I liked Antigua. It's an interesting city. Originally slated to be the capital of Guatemala, it was established as the main city with all the expected buildings and twenty years in an earthquake struck and levelled the place to the ground. So they rebuilt. Some time later, another earthquake, more rebuilding.
Two hundred years and a lot of devistaing earthquakes later, they decided building a capital between three volcanos was probably not the best planning decision and they shifted it to a new location and declared the old location closed. But people being people, not everyone left and so the remains of the city linger on.
Because of the earthquakes no buildings can be over two stories high, plus now it is a UNESCO World Heritage Site so if new buildings are built, they have to be built in kind with the existing ones. Most buildings have conservation orders on them, so they can't be knocked down. So places like McDonalds and Burger King are in lovely old buildings with a tiny plaque on the outside with their name. No garish neon lights.
The thing I loved about it is the history. The place is literally oozing history. The streets are cobbles and the place it littered with old buildings, but they're in completely different states of repair. This one might be fully restored, that one could be a shell with a modern building inside it and over there, that one could just be a wall and nothing else.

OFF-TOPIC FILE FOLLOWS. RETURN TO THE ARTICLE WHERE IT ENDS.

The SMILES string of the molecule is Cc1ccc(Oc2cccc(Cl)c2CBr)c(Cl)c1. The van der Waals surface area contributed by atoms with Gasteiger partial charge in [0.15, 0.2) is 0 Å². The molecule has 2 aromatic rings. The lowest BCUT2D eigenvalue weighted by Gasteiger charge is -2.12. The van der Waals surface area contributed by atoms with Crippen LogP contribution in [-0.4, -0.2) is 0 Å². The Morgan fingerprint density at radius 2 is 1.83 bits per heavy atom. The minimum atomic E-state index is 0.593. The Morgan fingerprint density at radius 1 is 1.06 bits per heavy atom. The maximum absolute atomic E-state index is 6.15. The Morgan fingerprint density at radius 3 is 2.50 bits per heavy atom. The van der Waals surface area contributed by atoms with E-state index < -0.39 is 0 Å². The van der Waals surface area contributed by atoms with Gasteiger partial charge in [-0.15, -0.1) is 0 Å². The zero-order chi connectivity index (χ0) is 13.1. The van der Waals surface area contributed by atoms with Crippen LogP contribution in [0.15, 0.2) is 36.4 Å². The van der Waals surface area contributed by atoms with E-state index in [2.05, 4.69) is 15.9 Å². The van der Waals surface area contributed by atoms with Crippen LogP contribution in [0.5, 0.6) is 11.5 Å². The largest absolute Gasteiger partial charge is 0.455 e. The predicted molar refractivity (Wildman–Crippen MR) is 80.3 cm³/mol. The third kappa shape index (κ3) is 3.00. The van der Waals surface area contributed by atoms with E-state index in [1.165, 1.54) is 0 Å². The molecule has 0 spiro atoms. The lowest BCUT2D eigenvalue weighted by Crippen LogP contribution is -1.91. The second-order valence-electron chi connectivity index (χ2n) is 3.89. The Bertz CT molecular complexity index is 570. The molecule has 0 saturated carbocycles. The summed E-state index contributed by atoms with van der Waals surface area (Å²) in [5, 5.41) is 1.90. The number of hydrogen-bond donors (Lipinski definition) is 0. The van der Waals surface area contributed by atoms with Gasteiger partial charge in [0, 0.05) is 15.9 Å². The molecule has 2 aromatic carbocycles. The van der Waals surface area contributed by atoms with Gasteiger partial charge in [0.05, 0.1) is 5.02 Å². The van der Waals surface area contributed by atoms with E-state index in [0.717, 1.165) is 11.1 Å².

At one point I was staring at a wall and realised I was actually looking at the inside wall of a church, except the rest of it has long since gone. I just found that sort of thing amazing.
Antigua was also the site of my first ride in a chicken bus. Some of us caught one out to a the Valhalla Macadamia Research Station where we saw how they're promoting macadamias over clearfelling the jungle. An interesting trip.
We also climbed up Pacaya, a volcano about an hour out of town. I think that was the most physically demanding thing I did on the trip. A seven kilometre round trip going about one kilometer vertical before coming back down. That's a one in three gradient and once you start walking it does not let up. That was the killer for me, just a flat section to catch your breath, but nope.
Also, on the wya up you're being followed by a guy on a horse going "Taxi? Long way to top... not even half way yet." I was tempted. Really tempted. I probably would have paid up and got the horse, if one of the other guys hadn't beaten me to it.
Reaching the top is worth the hike though. You come out in a desolate expanse. Not quite a lava field, more like a debris field scattered with lava tubes. There is no where where you can actively see lava, but quite a few places where you can feel the heat coming out of the earth. We were walking on rocks that didn't exist four years ago and we went through a patch which was only two years old. No wonder there are big signs warning you volcanos are unpredictable. We did not go all the way to the top, that's considered too dangerous, but it was still pretty memorable.
Antigua also marked the end of one trip and the beginning of another. Four of us were continuing through, so one evening we said goodbye to those folk and the following day picked up the new crew before starting to head east.
Images and content © Ryan McConigley, 2012
Not to be used without permission, for profit, etc.
Last modified: May 27 2012 06:08:30.
Contact: web *at* madphin.com